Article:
Migration roils US elections. Mexico sees mass migration too, but its politicians rarely mention it


BRIGHTON, Colo. (AP) — Republican activists gathered in a school lunchroom last month to hear political pitches from candidates and agreed on the top issue in the Denver suburbs these days: immigration.

The area has been disrupted by the arrival of largely Venezuelan migrants coming north through Mexico, they said. Virtually everyone in the meeting said they were uncomfortable with the new population, which has overwhelmed public services and become a flashpoint in local and national elections.

“We’ve lived here our whole lives, and now we have to pay for hotels and debit cards and health care” for the migrants, through government spending, said Toni Starner, a marketing consultant. “My daughter’s 22 and she can’t even afford to buy a house.”

Some 1,200 miles to the south, migrants are also transforming the prosperous industrial city of Monterrey, Mexico. Haitian migrants speak Creole on downtown streets and Central American migrants ask motorists for help at intersections.

But the new arrivals aren’t even part of Mexico’s political conversation as the country gears up for its presidential vote on June 2.

“If it were a problem, the politicians would already be mentioning it in their campaigns,” said Ingrid Morales, a 66-year-old retired academic who lives on Monterrey’s south side.

Every 12 years, the coincidence of presidential elections in the U.S. and Mexico provides a valuable comparative snapshot. The different ways migration is resonating in the two countries’ elections this year reflects the neighbors’ very different styles of democracy.

Mexican politics are still dominated by institutional political parties, while Donald Trump disrupted the United States’ two-party system with his more populist approach, and moved anti-immigration sentiment to center stage in U.S. politics.

Mexican politics also revolve more around “bread-and-butter” issues like the economy than in the wealthier United States, which is increasingly consumed with questions of national identity, said Andrew Selee, president of the Migration Policy Institute.

What’s more, just about every Mexican family has an immediate experience with migration, with many still having relatives living in other countries. While migrants must travel through Mexico to enter the U.S., they are more dispersed as they travel and have not generated similar scenes of an overwhelmed Mexican side of the border.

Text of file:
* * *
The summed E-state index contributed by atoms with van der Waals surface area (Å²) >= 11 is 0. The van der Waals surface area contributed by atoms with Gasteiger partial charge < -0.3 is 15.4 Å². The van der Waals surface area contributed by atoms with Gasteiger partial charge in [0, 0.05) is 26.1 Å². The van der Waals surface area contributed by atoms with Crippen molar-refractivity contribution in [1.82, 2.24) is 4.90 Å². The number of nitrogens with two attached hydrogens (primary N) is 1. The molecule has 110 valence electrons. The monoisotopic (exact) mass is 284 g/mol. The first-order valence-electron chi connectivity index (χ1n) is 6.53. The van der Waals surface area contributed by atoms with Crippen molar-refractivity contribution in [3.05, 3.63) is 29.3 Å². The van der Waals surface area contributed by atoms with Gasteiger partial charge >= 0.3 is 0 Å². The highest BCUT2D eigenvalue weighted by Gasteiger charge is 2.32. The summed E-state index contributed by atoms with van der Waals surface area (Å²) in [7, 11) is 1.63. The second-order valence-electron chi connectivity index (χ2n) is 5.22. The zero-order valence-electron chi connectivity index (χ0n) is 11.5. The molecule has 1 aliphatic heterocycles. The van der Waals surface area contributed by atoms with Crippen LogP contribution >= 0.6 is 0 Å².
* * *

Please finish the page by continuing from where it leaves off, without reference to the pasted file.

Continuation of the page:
“In Mexico, there isn’t that same perception of chaos,” Selee said.

Trump is making that perception of chaos his campaign’s main theme as he tries to return to the White House. AP VoteCast, a survey of the national electorate, found immigration was a top issue among voters in the Republican presidential primary’s initial states. An AP-NORC poll conducted last month found that 58% of Americans say immigration is an extremely or very important issue for them personally.

In contrast, Mexico’s presidential frontrunner, Claudia Sheinbaum, didn’t even include a mention of immigration when she announced 100 campaign commitments last month. When she came to the state where Monterrey sits — Nuevo Leon — in February she talked about security and the water supply. Her main opponent, Xochitl Gálvez, visited the city last month and talked about her proposals to raise police salaries and combat gender violence.

But Monterrey, a three-hour drive from the Texas border, has increasingly become a critical waystation, even destination, for tens of thousands of migrants. Local authorities and international organizations have scrambled to find a place for the new arrivals.

Femsa, the owner of the ubiquitous convenience store chain Oxxo, has hired hundreds of migrants to work in its stores through a program with the United Nations refugee agency.

An annual survey of Nuevo Leon found last year that nearly nine in 10 residents noticed an increase in migrants and about seven in 10 felt that they should be provided work. It’s not as if Mexicans aren’t divided over the issue: Those surveyed in Nuevo Leon were split over whether Mexico should admit more migrants or stop the flow.

The lack of clear political advantage could explain why politicians have stayed away from talking about immigration, said Luis Mendoza Ovando, a political analyst and columnist with the main local newspaper, El Norte.

“Ultimately, society says if there are more migrants, give them work and everything is good,” he said.